Wednesday, September 22nd, 2010

Chrome Frame is out of Beta!

Category: Chrome, Google, IE

Big news: Chrome Frame is now stable and out of beta!

Today, we’re very happy to take the Beta tag off of Google Chrome Frame and promote it to the Stable channel. This stable channel release provides our most polished version of Google Chrome Frame to date, allowing users to access modern web technologies like HTML5 on legacy browsers. You now can download the stable version of Google Chrome Frame and users of the Beta will be automatically updated to it in the days ahead. If you’re an IT administrator, we’ve also posted an MSI installer for deploying Google Chrome Frame in your network.

Chrome Frame is now much faster and stable. It’s extremely simple to have a site use Chrome Frame:

  1. <meta http-equiv="X-UA-Compatible" content="chrome=1">

For the next step the Chrome Frame team is focusing on making start-up speed even faster and removing the need for administrator rights when installing the plug-in.

Congrats to the Chrome Frame team!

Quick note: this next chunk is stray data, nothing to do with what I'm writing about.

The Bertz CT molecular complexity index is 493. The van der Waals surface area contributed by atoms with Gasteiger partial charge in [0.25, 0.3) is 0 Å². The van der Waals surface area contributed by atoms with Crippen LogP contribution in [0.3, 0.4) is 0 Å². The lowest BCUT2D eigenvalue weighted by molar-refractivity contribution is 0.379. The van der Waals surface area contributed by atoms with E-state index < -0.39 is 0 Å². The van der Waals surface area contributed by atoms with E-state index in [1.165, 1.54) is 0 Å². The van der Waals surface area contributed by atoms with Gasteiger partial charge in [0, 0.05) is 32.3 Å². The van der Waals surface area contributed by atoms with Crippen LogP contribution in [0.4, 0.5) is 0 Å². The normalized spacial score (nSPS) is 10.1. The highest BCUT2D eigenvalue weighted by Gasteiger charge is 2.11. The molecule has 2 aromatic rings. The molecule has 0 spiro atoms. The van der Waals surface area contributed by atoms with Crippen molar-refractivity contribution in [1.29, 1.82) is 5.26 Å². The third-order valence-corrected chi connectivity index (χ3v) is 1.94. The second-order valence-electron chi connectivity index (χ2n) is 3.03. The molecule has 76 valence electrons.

[Disclosure: Alex Russell, the chipper-looking fellow in the video, and I have worked together at Google and on Dojo before.]

Posted by Brad Neuberg at 2:47 pm

3.1 rating from 9 votes


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Sounds awesome…but there is still one question I have. How on earth will Google ever get a significant amount of IE6/7/8 users to install this? These are typically people who don’t understand why one browser is better than another, or are not able to upgrade due to company policies. Am I missing something?

Comment by Jonny — September 23, 2010


I work on Chrome Frame. To a very large extent, Google won’t be the ones to get users to install GCF (although we’ll do our bit), web developers will by developing amazing HTML5 apps and prompting their IE users to install the plugin or get a modern browser. Chrome Frame enables the first part of that equation — letting you build to the edge of what the web can do — by removing the excuses that organizations have against adopting them. The amazing stuff we’ll build will be what drives adoption, but we have to give ourselves permission to go do it first. GCF is one (less painful) way of giving yourself that permission to do awesome things.


Comment by slightlyoff — September 23, 2010

Has anyone else had success trying to get this installed in a microsoft dominated corporate environment? I am trying but it is proving difficult

Comment by paulsidekick — October 1, 2010

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